Yeah but even the summary explicitly says there's no violation of Einstein's theory, so what's yer point?

Re:You know what else creates FTL currents? (0)

Anonymous Coward | more than 4 years ago | (#30823928)

Spray a machine gun across the room. The time between impacts of the right-most bullet and the left-most will be very close, but no bullet moved laterally.

You don't need a disco ball, just a laser and the moon. You still don't get anything moving FTL.

Re:You know what else creates FTL currents? (1)

BitZtream (692029) | more than 4 years ago | (#30824982)

The spots won't be moving faster than light, they will actually be a blur or line spread across the surfaces they hit.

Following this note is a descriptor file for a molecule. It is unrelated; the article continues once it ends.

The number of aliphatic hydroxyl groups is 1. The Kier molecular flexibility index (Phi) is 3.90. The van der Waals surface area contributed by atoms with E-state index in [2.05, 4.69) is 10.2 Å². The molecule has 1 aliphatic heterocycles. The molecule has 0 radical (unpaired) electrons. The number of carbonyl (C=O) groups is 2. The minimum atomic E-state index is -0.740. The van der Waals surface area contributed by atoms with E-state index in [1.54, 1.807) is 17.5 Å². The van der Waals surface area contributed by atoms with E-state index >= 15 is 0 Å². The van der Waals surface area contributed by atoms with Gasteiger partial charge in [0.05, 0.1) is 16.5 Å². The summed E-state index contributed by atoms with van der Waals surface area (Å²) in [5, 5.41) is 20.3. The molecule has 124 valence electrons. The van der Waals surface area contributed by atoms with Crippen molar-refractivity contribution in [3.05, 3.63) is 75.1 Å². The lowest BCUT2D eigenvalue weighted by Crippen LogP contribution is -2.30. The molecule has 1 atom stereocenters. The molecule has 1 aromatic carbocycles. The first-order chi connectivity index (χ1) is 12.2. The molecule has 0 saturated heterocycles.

You're confusing perception with reality, and they are two very different things.

Re:You know what else creates FTL currents? (3, Interesting)

IorDMUX (870522) | more than 4 years ago | (#30825162)

The spots won't be moving faster than light, they will actually be a blur or line spread across the surfaces they hit.

You're confusing perception with reality, and they are two very different things.

I think the GP was right, any you may have it backwards. The human eye will perceive a blur or line, due to the limited "frame refresh" and averaging of our optical system. In reality, though, the "spot", as defined by the location where the photons are hitting/reflecting from the surface, will be traveling faster than light. No information can be conveyed, however, as no point on this surface can directly use this phenomenon to actually communicate anything faster than light.

Area 51 Firing At Private Pilots (-1, Offtopic)

Anonymous Coward | more than 4 years ago | (#30823752)

courtesy of Art Bell [youtube.com] .

Aliens MAY exist.

Yours In Perm,
K. Trout

GJ slashdot... (1, Funny)

Anonymous Coward | more than 4 years ago | (#30823872)